In the weak vertical motion regime, the lower free troposphere is dry. In the large-scale environment condition, the reproducibility of LWCRF is high in models adopting the scheme where the relative humidity–based suppression for deep convection occurrence is implemented. Models adopting the Zhang and McFarlane scheme show good performance without such a suppression mechanism.

Corresponding author address: Hiroki Ichikawa, Dept. of Earth and Environmental Sciences, Graduate School of Environmental Studies, Nagoya University, Furo-cho, Chikusa-ku, Nagoya 464-8601, Japan. E-mail: ichikawa@hyarc.nagoya-u.ac.jp

Abstract

In this study, cloud radiative forcing (CRF) associated with convective activity over tropical oceans is analyzed for monthly mean data from twentieth-century simulations of 18 climate models participating in phase 3 of the Coupled Model Intercomparison Project (CMIP3) in comparison with observational and reanalysis data. The analysis is focused on the warm oceanic regions with sea surface temperatures (SSTs) above 27°C to exclude the regions with cold SSTs typically covered by low stratus clouds. CRF is evaluated for different regimes sorted by pressure-coordinated vertical motion at 500 hPa (ω500) as an index of large-scale circulation. The warm oceanic regions cover the regime of vertical motion ranging from strong ascent to weak descent. The most notable feature found in this study is a systematic underestimation by most models of the ratio of longwave cloud radiative forcing (LWCRF) to shortwave cloud radiative forcing (SWCRF) over the weak vertical motion regime defined as −10 < ω500 < 20 hPa day−1. The underestimation of the ratio corresponds to the underestimation of LWCRF and the overestimation of SWCRF. Clouds in models seem to be lower in the amount of high clouds but more reflective than those in the observations in this regime.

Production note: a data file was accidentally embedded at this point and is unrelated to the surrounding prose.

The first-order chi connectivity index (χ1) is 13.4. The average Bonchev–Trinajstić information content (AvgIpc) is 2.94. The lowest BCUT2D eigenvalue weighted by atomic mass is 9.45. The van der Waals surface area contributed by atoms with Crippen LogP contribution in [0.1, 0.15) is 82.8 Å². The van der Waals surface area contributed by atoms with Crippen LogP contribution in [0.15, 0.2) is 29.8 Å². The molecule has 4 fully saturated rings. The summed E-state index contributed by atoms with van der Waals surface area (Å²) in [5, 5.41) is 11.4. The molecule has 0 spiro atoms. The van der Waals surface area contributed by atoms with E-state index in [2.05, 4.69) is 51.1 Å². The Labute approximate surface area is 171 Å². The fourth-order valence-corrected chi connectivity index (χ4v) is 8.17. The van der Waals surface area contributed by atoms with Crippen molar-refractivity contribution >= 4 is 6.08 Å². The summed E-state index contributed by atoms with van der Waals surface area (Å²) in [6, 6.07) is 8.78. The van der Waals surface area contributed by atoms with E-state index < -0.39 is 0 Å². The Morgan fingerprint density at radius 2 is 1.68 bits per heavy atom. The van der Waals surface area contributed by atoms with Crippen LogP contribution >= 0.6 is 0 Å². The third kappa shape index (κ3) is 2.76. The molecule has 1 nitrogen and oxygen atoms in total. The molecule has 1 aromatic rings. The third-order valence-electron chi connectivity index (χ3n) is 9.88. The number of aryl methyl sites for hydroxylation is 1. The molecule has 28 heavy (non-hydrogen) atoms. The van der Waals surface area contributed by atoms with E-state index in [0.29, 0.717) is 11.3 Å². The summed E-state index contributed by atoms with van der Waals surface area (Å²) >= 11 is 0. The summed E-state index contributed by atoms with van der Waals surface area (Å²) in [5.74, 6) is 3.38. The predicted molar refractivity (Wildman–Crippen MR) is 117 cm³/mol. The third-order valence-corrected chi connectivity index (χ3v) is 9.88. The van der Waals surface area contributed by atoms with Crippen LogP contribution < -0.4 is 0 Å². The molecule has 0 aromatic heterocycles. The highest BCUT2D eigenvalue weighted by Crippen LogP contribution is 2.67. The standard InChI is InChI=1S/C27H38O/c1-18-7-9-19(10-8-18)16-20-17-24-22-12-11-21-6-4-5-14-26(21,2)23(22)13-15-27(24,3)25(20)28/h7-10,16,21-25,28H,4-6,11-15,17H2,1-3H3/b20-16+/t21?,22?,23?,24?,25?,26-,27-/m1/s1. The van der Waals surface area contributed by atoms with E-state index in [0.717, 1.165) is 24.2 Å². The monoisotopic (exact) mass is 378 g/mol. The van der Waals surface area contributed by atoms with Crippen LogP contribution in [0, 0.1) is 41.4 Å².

In the weak vertical motion regime, the lower free troposphere is dry. In the large-scale environment condition, the reproducibility of LWCRF is high in models adopting the scheme where the relative humidity–based suppression for deep convection occurrence is implemented. Models adopting the Zhang and McFarlane scheme show good performance without such a suppression mechanism.

Corresponding author address: Hiroki Ichikawa, Dept. of Earth and Environmental Sciences, Graduate School of Environmental Studies, Nagoya University, Furo-cho, Chikusa-ku, Nagoya 464-8601, Japan. E-mail: ichikawa@hyarc.nagoya-u.ac.jp

1. Introduction

The radiative effect of clouds, often called cloud radiative forcing (CRF), associated with convective activity largely controls the radiative balance–imbalance at the top of the atmosphere (TOA) over the tropics through the horizontal extension of high clouds that accompany deep convection (Ramanathan and Collins 1991; Lindzen et al. 2001; Hartmann et al. 2001). The response of CRF associated with convective activity to an imposed climate perturbation is thus fundamental for our understanding of climate change, but shows no consistency in either sign or magnitude among different climate models in climate perturbation experiments (Bony et al. 2004; Wyant et al. 2006; Williams and Tselioudis 2007; Williams and Webb 2009). A detailed evaluation of CRF associated with convective activity is warranted to provide physical insights into particular biases of the models in the CRF response.